The constitution sets out people’s participation as an important national value. It seeks to promote participation in a variety of ways: through promoting the right to government information; encouraging engagement in the legislative process; increasing the number of representative legislatures; litigating in the public interest; promoting formal petitioning for change of constitution or legislation; enabling the recall of MPs and protecting the right to form associations, the right to demonstrate and picket and the freedom of the media. The constitution envisages Kenyans not as passive people, voting every five years and then going to sleep, but as active and engaged citizens, contributing to policies and holding governments at various levels accountable. Central to the implementation of the constitution is ensuring, through public pressure, that state bodies respect the constitution and follow the law scrupulously. In the great jurisprudential debates that we hope will take place in the new supreme court, with new procedural rules, and in the learned judgments of the court, the articles and values of the constitution will develop and be absorbed by the government and the people.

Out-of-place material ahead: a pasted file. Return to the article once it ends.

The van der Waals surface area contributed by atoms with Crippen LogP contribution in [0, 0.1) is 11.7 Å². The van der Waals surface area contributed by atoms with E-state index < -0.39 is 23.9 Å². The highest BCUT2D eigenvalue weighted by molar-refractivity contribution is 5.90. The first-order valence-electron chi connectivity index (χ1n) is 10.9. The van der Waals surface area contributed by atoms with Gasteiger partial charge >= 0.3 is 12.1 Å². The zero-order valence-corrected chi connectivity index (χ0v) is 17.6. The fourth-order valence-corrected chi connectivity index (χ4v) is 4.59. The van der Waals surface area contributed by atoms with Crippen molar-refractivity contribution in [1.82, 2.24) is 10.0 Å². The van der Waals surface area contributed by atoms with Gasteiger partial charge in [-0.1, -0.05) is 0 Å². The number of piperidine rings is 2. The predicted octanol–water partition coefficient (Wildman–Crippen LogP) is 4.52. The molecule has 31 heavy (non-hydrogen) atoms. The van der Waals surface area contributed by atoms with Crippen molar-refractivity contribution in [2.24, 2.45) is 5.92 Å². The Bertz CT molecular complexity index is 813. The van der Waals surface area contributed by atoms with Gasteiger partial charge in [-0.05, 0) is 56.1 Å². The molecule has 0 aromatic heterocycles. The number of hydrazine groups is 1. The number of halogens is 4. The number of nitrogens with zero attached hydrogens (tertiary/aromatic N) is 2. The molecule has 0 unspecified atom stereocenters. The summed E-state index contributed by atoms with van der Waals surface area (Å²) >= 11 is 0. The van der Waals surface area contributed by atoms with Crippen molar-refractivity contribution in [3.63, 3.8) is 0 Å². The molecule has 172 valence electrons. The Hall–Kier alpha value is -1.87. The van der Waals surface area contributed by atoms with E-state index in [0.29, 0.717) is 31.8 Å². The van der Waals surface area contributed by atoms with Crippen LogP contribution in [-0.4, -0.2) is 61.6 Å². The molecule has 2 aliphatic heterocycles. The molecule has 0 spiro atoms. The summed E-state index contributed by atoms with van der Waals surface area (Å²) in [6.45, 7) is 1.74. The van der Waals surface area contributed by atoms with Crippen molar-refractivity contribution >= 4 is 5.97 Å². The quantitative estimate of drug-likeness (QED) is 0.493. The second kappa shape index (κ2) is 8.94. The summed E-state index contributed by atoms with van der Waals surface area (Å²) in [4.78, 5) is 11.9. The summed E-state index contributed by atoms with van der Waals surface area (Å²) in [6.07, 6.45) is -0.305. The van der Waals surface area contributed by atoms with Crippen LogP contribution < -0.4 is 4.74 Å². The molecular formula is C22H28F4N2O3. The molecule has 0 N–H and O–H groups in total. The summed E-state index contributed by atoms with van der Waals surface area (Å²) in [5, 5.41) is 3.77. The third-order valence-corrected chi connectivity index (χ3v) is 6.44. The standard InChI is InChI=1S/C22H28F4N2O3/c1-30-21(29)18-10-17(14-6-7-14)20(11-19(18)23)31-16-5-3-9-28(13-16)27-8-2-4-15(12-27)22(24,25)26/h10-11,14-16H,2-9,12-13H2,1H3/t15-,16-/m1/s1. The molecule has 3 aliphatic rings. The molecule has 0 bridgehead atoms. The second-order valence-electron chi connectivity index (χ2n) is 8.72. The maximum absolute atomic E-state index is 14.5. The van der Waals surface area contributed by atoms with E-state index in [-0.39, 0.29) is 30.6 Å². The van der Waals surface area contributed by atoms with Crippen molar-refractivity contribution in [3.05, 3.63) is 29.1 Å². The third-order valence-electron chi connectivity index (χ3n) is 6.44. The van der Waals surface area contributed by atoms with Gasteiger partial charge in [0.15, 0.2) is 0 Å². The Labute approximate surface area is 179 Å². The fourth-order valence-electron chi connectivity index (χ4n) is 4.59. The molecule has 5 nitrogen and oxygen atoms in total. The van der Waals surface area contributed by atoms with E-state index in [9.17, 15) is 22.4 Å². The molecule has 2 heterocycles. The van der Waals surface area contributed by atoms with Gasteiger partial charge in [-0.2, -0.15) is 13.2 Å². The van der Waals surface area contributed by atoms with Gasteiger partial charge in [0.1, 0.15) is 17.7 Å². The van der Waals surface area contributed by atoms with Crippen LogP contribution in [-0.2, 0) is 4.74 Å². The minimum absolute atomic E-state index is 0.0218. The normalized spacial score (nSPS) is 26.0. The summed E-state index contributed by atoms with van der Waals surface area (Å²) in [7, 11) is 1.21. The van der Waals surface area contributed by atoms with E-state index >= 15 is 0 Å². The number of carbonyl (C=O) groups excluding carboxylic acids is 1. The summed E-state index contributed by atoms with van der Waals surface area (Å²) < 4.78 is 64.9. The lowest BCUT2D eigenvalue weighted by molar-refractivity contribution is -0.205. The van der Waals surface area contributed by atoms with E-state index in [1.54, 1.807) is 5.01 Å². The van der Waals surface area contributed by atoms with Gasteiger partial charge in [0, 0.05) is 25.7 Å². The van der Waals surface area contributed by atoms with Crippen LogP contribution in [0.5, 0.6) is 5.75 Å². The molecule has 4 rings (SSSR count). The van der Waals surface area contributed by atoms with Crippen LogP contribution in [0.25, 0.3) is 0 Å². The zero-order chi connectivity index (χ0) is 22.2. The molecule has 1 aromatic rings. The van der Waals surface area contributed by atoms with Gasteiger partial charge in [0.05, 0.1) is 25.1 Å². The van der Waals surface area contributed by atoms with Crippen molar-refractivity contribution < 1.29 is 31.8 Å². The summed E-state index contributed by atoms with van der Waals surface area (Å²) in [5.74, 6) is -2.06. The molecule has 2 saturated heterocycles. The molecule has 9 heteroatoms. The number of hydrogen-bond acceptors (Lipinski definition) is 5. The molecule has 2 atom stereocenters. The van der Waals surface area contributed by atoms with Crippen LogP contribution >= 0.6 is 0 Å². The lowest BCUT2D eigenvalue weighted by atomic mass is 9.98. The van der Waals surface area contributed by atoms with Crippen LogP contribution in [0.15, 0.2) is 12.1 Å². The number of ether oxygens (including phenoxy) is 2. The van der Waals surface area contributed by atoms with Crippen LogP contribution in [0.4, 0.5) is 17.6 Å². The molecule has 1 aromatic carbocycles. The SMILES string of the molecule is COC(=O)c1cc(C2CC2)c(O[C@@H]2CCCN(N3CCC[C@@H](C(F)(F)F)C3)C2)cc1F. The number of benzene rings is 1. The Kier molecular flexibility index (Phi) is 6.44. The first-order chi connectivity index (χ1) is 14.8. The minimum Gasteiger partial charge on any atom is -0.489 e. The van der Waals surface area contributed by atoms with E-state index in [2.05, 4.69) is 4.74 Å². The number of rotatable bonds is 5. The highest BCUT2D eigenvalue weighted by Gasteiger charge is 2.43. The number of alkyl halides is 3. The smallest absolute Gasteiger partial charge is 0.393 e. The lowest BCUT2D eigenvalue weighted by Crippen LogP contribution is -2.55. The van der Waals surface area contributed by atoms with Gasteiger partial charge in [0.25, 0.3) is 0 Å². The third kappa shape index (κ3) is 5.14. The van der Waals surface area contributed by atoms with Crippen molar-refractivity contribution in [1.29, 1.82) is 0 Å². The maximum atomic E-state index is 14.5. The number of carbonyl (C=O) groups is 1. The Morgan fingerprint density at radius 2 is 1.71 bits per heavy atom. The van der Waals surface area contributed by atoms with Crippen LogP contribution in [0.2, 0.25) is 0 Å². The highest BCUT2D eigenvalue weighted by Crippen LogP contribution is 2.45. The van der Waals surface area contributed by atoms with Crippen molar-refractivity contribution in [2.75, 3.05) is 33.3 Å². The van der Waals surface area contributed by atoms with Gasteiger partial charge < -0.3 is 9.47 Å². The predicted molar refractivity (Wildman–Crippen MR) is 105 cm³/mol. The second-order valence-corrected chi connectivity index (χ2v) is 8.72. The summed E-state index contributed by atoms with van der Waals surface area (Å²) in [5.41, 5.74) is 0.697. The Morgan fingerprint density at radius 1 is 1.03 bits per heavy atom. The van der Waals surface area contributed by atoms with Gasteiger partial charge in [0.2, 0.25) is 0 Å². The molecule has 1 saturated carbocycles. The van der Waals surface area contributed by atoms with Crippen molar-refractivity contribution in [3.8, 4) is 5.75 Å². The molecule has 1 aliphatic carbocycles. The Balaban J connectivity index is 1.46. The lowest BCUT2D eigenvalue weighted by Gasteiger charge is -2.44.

The constitution does not necessarily imagine a hostile relationship between the state and the people, but rather of co-operation in the pursuit of national values. Thus it facilitates public minded persons or organisations to challenge, before the courts, laws or policies that violate individual or community rights. The constitution itself is a sort of primer on civic education, explaining the purposes and responsibilities of the state and the need for integrity in public life. It also sets out the accountability of the government to the people. The constitution speaks directly not only to state institutions but also to the people, imposing obligations on them to build a nation united on the foundations of democracy and the rule of law, human rights and dignity, social justice, the sharing of power and the participation of the people.